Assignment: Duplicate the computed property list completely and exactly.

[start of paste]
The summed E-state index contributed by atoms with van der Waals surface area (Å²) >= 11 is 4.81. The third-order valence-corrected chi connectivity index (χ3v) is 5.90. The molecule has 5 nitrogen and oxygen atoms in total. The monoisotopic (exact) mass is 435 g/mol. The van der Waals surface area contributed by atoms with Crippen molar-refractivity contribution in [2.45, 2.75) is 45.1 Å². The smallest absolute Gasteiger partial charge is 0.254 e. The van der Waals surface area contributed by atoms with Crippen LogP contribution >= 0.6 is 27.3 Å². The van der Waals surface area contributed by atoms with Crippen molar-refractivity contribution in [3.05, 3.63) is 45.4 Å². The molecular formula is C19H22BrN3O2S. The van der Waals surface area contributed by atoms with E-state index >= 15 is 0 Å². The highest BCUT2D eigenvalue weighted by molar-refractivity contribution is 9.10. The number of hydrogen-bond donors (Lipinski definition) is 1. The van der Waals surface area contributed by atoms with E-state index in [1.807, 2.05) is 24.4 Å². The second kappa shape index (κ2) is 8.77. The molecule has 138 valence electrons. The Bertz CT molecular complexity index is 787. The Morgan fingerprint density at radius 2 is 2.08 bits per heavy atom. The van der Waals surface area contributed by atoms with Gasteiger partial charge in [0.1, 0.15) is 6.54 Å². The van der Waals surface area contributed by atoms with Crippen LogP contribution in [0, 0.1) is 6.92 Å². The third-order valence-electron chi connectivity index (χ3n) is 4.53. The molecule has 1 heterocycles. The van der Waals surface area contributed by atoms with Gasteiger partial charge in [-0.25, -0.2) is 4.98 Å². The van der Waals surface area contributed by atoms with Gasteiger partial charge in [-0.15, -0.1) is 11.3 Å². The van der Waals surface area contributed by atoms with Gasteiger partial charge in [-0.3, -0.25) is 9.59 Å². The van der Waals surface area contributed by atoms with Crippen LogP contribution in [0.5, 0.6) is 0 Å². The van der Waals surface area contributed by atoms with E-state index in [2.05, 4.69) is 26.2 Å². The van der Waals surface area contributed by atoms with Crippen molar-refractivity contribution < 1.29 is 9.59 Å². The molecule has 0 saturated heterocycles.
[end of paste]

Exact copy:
The summed E-state index contributed by atoms with van der Waals surface area (Å²) >= 11 is 4.81. The third-order valence-corrected chi connectivity index (χ3v) is 5.90. The molecule has 5 nitrogen and oxygen atoms in total. The monoisotopic (exact) mass is 435 g/mol. The van der Waals surface area contributed by atoms with Crippen molar-refractivity contribution in [2.45, 2.75) is 45.1 Å². The smallest absolute Gasteiger partial charge is 0.254 e. The van der Waals surface area contributed by atoms with Crippen LogP contribution >= 0.6 is 27.3 Å². The van der Waals surface area contributed by atoms with Crippen molar-refractivity contribution in [3.05, 3.63) is 45.4 Å². The molecular formula is C19H22BrN3O2S. The van der Waals surface area contributed by atoms with E-state index >= 15 is 0 Å². The highest BCUT2D eigenvalue weighted by molar-refractivity contribution is 9.10. The number of hydrogen-bond donors (Lipinski definition) is 1. The van der Waals surface area contributed by atoms with E-state index in [1.807, 2.05) is 24.4 Å². The second kappa shape index (κ2) is 8.77. The molecule has 138 valence electrons. The Bertz CT molecular complexity index is 787. The Morgan fingerprint density at radius 2 is 2.08 bits per heavy atom. The van der Waals surface area contributed by atoms with Gasteiger partial charge in [0.1, 0.15) is 6.54 Å². The van der Waals surface area contributed by atoms with Crippen LogP contribution in [0, 0.1) is 6.92 Å². The third-order valence-electron chi connectivity index (χ3n) is 4.53. The molecule has 1 heterocycles. The van der Waals surface area contributed by atoms with Gasteiger partial charge in [-0.25, -0.2) is 4.98 Å². The van der Waals surface area contributed by atoms with Gasteiger partial charge in [-0.15, -0.1) is 11.3 Å². The van der Waals surface area contributed by atoms with Gasteiger partial charge in [-0.3, -0.25) is 9.59 Å². The van der Waals surface area contributed by atoms with Crippen LogP contribution in [0.5, 0.6) is 0 Å². The van der Waals surface area contributed by atoms with E-state index in [2.05, 4.69) is 26.2 Å². The van der Waals surface area contributed by atoms with Crippen molar-refractivity contribution < 1.29 is 9.59 Å². The molecule has 0 saturated heterocycles.